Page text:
A virus has started to spread around New York turning people into zombies, erm…infected, and causing a right nuisance for the people of the city. A special branch of the military is called in to quarantine the situation. In the middle of this, a man called Alex Mercer wakes up with amnesia and strange powers. Naturally, it’s up to him to solve the problem, fighting both the infected and the military (as he’s the result of ad old military experiment) to stop the virus (until the game’s twist, that is).
Much like Spider-man 2 (and other similar games, like The Hulk) you get New York (part of it, anyway) to roam around him at will, choosing when you want to do the next story mission. As you progress through the story, the fighting between the military and infected intensifies and the special ops get more desperate in their search for you. Luckily, the movement in the game is utterly spot on, jumping/gliding from building to building is precise and flows naturally, it’s a joy to control and really makes you feel like a superhero.
On top of the movement abilities are Mercer’s transforming abilities. You can absorb any human and take their appearance – from military personnel to old ladies – or transform your body into different weapons, offering a few combat options. These range from claws, to useless arm sacks and useful whips to powerful swords. You can also improve your defensive capabilities by transforming part of your body into a shield or armour. While there is a decent amount of variety and time between the weapon upgrades, some are ultimately more powerful and useful, rendering previous ones useless. For example, the whip can cause a good amount of damage from long range and allows you to hijack enemy helicopters with ease (with an upgrade).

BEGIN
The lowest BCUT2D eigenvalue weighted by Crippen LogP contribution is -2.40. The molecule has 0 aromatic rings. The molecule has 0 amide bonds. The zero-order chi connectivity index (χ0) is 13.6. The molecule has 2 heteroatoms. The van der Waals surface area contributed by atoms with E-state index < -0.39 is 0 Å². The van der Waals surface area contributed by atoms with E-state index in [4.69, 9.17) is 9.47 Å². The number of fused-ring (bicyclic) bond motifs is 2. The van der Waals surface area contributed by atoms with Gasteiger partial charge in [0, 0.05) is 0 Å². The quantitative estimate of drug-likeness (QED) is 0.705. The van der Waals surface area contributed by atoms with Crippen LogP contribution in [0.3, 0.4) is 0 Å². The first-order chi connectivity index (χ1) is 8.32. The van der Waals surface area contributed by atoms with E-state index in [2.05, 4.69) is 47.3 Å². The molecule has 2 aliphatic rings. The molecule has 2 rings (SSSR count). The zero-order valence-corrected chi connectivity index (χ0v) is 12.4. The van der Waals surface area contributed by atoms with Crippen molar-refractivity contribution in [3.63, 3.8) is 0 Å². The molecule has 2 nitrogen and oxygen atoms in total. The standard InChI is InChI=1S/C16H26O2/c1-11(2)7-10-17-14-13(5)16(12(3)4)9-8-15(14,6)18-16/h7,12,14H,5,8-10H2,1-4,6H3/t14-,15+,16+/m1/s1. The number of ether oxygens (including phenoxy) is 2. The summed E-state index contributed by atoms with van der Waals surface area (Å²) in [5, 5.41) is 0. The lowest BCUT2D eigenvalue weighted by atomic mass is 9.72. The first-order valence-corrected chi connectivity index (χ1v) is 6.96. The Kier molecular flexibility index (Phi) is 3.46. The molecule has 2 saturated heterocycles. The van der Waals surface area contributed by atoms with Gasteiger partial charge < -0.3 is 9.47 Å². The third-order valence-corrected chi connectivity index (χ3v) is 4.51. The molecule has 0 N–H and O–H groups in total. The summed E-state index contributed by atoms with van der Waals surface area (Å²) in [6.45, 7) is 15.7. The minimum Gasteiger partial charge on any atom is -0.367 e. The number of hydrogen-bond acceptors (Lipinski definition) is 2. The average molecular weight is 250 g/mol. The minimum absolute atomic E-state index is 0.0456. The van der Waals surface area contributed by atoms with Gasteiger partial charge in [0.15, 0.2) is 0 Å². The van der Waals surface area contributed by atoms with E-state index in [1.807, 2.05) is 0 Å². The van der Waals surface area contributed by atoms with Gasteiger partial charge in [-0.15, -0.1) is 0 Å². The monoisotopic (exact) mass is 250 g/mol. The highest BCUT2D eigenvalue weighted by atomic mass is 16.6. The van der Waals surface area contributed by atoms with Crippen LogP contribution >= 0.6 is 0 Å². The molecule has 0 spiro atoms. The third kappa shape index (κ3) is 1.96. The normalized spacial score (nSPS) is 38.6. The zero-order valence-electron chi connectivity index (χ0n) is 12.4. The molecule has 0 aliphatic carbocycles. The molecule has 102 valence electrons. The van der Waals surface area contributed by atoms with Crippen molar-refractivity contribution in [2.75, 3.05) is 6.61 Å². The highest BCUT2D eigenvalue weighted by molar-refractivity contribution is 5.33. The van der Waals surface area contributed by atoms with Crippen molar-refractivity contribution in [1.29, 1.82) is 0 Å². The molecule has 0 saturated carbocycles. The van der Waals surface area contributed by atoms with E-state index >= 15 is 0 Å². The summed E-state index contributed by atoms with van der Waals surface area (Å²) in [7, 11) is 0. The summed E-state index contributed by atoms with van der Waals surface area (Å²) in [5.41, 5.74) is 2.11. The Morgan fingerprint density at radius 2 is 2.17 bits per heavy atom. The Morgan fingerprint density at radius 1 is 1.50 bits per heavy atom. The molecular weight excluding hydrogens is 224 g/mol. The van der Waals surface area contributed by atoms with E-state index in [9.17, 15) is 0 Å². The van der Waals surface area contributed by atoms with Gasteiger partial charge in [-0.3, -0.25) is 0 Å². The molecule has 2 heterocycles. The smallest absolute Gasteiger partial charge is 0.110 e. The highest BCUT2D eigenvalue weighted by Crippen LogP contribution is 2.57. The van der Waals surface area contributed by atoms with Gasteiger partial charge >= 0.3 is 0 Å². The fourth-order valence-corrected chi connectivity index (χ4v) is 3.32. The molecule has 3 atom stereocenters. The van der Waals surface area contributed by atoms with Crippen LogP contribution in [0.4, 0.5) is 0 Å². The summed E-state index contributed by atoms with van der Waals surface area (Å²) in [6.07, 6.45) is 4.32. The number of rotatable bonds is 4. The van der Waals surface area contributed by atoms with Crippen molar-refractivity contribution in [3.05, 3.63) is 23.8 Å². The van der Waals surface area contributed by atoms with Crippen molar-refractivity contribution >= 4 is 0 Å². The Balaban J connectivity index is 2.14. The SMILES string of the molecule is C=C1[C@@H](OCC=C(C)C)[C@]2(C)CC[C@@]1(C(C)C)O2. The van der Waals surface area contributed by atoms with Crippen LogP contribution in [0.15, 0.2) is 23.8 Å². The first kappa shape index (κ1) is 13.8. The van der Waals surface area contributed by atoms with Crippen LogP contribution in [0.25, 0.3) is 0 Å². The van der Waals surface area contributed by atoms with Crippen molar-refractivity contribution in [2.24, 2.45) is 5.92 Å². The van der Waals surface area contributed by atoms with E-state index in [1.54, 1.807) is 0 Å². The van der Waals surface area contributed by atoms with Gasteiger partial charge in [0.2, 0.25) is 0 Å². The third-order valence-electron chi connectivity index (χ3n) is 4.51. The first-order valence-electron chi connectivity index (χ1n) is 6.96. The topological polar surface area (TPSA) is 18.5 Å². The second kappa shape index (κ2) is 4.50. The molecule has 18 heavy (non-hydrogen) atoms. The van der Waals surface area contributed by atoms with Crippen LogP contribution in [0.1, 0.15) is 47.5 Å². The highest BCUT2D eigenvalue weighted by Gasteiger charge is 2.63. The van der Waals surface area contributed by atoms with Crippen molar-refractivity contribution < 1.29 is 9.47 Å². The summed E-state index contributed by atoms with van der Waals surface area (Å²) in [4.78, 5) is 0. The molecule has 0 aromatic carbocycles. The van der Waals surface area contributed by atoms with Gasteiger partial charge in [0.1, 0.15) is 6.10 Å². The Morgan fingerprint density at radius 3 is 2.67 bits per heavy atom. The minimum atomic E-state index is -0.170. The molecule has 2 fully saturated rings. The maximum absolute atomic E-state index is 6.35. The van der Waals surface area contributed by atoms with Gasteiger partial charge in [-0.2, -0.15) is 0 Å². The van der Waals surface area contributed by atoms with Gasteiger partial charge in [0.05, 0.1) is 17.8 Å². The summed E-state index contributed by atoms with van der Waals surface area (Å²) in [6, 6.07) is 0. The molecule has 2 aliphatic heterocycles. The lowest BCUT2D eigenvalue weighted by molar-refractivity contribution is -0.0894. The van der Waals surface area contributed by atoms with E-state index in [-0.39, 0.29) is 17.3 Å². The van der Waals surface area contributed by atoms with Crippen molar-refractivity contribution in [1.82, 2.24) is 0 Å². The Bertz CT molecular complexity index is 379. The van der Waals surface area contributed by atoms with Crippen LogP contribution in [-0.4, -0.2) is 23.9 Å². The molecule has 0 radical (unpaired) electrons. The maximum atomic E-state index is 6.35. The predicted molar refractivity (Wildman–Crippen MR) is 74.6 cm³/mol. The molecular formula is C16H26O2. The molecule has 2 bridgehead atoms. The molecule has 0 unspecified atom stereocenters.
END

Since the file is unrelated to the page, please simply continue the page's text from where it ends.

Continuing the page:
The story missions unfold as Alex Mercer tries to find his memories, protect his loved ones and find out more about the outbreak. The cutscenes are pretty uninspiring (and seem to end with an awkward one-liner from Alex) and the characters are barely fleshed out. Still, it provides a good excuse to run around and kill things. When the story bores you then you can always complete side missions (checkpoint races or combat challenges), collect upgrades (some from infiltrating military bases) or simply roam around attacking never-ending hoards of zombies and soldiers.
And that really is all there is to Prototype. The graphics aren’t worth mentioning, but they do handle hundreds of enemies fairly well. It’s a good game with some great core gameplay, but is spoiled by unbalanced weapons and dull characters. There’s depth to the story that you can collect by absorbing certain people, but you don’t really learn anything interesting about it. There’s also one really frustrating part of the game where you can’t use any of your transformations until you’ve completed 5 or 6 story missions.
Graphics: 6/10 Passable, but handles lots of enemies well.
Audio: 7/10 Poor voice acting and no memorable music. Good sound effects, though.
Gameplay: 9/10 The core mechanics are great and are what make the game what it is.
Length: 7/10 Decent length story and a few side-quests.
Re-playability: 7/10 There isn’t a lot to discover once you’ve completed it once.